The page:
DENNIS SCHWARTZ Movie Reviews
 
LETO (SUMMER)  (director/writer: Kirill Serebrennikov; screenwriters: based on the memories of Natalia Naumenko/Mikhail Idov/Lily Idova; cinematographer: Vladislav Opelyants; editor: Yuri Karih; music: Kino/Dave Bowie/T-Rex; cast: Teo Yoo (Viktor Tsoy), Irina Starshenbaum (Natasha), Roma Zver (Mayk Vassilievitch Naumenko), Philipp Avdeev (Leonid aka Liosha), Evgeniy Servin (Oleg), Aleksandr Gorchilin (Punk), Vasily Mikhailov (Isha), Aleksandr Kuznetsov (Skeptic), Nikita Yefremov (Bob), Roman Bilyk (Mike Naumenko), Julia Aug (Anna Aleksandrovna); Runtime: 126; MPAA Rating: NR; producers: Ilya Stewart, Murad Osmann, Pavel Buria, Mikhail Finogenov; Gunpowder and Sky; 2018-Russia-in Russian with English subtitles-B/W)

"This messy but curiously enjoyable avant-garde art film is for the world-wide rockers a tribute to the power of the music and a shout out for art not to be censored."

Reviewed by Dennis Schwartz

The Russian filmmaker Kirill Serebrennikov ("The Student") is currently under house arrest in Russia (on dubious charges of corruption). This messy but curiously enjoyable avant-garde art film is for the world-wide rockers a tribute to the power of the music and a shout out for art not to be censored. It depicts the life of the legendary Soviet singer-songwriter, Viktor Tsoi (Teo Yoo, Korean actor), a frontman for the Russian band Kino, who died at a young age (dying in a car crash at the age of 28, which was not noted in the film). It tells of a love triangle that emerges between the soft-spoken 19-year-old Viktor and Natasha (Irina Starshenbaum), the wife of the 26-year-old Mike (Roman Bilyk), in the 1980s, in Leningrad's underground rock scene. It's based on the memories of Natalia Naumenko, and is written by Mikhail Idov and Lily Idova, who blend a freewheeling narrative with the gloomy reality of the situation. The writers as well as director were challenged by the Russian critics as not being rockers and knowing little of its culture.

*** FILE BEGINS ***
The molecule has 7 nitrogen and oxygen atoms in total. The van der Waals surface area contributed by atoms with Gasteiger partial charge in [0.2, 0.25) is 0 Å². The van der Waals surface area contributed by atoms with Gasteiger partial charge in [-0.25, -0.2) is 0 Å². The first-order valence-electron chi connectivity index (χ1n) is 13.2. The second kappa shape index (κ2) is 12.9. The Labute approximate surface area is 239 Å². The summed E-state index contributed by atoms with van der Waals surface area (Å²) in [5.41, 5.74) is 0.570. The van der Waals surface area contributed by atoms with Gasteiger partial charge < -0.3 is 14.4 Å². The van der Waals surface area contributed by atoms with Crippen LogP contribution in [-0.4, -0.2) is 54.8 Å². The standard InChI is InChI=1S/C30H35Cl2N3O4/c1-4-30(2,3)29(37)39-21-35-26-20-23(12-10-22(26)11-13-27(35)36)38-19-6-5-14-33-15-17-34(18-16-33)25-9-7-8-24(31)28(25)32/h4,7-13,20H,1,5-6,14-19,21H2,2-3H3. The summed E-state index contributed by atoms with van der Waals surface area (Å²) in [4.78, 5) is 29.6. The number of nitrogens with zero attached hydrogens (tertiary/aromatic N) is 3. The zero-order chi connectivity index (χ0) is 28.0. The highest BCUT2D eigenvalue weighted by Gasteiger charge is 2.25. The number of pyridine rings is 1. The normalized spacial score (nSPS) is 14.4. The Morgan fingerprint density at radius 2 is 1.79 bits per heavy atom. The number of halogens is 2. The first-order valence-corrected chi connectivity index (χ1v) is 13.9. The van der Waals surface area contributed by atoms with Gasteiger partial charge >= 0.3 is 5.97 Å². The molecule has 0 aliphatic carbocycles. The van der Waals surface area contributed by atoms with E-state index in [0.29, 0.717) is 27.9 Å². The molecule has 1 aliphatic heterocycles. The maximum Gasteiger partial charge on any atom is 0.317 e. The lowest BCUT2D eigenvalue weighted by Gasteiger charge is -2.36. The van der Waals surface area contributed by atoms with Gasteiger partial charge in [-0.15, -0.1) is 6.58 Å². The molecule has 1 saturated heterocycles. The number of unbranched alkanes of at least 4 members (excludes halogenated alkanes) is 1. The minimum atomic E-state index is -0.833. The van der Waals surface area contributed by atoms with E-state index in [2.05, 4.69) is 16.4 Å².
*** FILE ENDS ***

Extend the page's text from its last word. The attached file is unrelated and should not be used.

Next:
A tracking shot opens the film with fans invading the backstage of the Leningrad Rock Club to sneak in. The club is only one of a handful of state-permitted rock places for performers, and allows no demonstrations from the audience (required to sit quietly through the numbers). The music aims to push the boundary for rock, even though the lyrics must be sent to a censor before performed. Our guide through this underground scenes is the occasional narrator dubbed as
Skeptic (Alexander Kuznetsov).

Mike is the frontman for one of the popular garage bands, whose loyal wife Natasha becomes attracted to the budding star Viktor, he mentors, and has her husband's permission to kiss him.

The film breaks from reality to include the following surreal scenes: an
argument with an old man on a train that Western music is venal, that brings about a bloody and embarrassing Talking Heads' “Psycho Killer” singalong by the passengers, and an invented character regularly holding up a sign saying: “This Did Not Happen,” showing that the film is not a documentary.

The film was shown in Cannes. It works best as
a modest portrait of what life as a rocker looked like back then in the repressive Soviet Union.

REVIEWED ON 5/1/2019       GRADE: B

Dennis Schwartz: "Ozus' World Movie Reviews"

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